CHALLENGES FOR TRANSPORTATION PUBLIC PRIVATE PARTNERSHIP: THE CASE OF CALIFORNIA’S SR-91 EXPRESS LANES Anna Ya Ni California State University-San Bernardino Jack R. Widmeyer Transportation Research Conference, 2010
“ a contractual arrangement between public and private-sector entities, typically involving a government agency contracting with a business or non-profit entity in order to renovate, construct, operate, maintain, and/or manage a facility or system, in whole or in part, that provides a public service”— GAO/GGD-99-71
Characteristics of PPP :
Involves “two or more actors,” at least one of which is a public entity.
Each of the participating actors can bargain on its own behalf.
The partnership involves a long-term, “enduring” relationship.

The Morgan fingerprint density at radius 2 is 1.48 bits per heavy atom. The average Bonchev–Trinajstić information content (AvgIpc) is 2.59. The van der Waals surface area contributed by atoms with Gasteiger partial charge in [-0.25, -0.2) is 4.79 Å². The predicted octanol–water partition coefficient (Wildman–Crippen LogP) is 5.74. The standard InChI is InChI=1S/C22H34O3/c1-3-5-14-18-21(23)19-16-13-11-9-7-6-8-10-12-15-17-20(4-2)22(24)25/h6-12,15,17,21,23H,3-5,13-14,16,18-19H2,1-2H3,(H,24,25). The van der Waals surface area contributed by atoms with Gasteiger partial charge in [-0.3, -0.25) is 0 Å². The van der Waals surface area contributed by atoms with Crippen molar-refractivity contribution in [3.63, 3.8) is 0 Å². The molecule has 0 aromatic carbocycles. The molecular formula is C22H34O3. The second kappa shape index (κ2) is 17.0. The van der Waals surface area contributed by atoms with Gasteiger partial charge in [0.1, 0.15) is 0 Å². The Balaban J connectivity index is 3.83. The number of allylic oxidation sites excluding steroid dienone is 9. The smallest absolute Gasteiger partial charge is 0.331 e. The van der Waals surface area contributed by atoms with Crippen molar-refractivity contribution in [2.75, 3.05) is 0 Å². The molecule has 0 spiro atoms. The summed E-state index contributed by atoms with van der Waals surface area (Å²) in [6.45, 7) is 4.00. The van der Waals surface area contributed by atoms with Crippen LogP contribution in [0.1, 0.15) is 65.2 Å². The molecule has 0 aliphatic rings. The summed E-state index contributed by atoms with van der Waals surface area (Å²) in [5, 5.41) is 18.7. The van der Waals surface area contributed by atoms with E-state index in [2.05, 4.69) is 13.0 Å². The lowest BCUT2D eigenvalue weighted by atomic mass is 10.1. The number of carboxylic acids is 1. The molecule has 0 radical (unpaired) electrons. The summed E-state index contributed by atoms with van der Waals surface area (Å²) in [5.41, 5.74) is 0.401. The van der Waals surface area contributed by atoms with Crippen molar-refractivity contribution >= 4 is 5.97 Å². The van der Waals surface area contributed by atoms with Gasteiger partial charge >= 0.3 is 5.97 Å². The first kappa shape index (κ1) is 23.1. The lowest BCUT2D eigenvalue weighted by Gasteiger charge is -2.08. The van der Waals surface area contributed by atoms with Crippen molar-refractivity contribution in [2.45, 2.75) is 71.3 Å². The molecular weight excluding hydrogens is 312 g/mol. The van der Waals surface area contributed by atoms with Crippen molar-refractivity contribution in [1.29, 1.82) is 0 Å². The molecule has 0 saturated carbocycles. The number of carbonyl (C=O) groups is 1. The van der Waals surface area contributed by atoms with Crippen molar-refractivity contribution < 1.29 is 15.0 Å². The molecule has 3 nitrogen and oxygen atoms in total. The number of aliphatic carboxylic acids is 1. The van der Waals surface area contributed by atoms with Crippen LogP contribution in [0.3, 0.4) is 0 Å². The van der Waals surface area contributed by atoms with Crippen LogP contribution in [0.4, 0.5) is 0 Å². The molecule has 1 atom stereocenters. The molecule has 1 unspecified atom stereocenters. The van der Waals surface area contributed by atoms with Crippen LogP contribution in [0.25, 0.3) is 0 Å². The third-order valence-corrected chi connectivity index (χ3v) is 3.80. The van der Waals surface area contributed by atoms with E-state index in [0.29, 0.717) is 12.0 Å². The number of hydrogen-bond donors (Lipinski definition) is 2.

Each actor must be able to bring either material or symbolic goods to the relationship.
All actors have a “shared responsibility” for the outcomes (pp. 12-13) – Peters (1998).
Phase Two—The Non-Compete Controversy and the Transfer
The non-compete clause
Phase Three—New Operation Contract
DISTRIBUTION OF EFFORTS *Price (2001) Development Stage Private Public Land investment Existing state ownership Plan/environmental objectives State transportation plan Engineering design/permits CPTC Construction CPTC Tollway operation CPTC Roadway maintenance Caltrans provides Roadway policing California Highway Patrol provides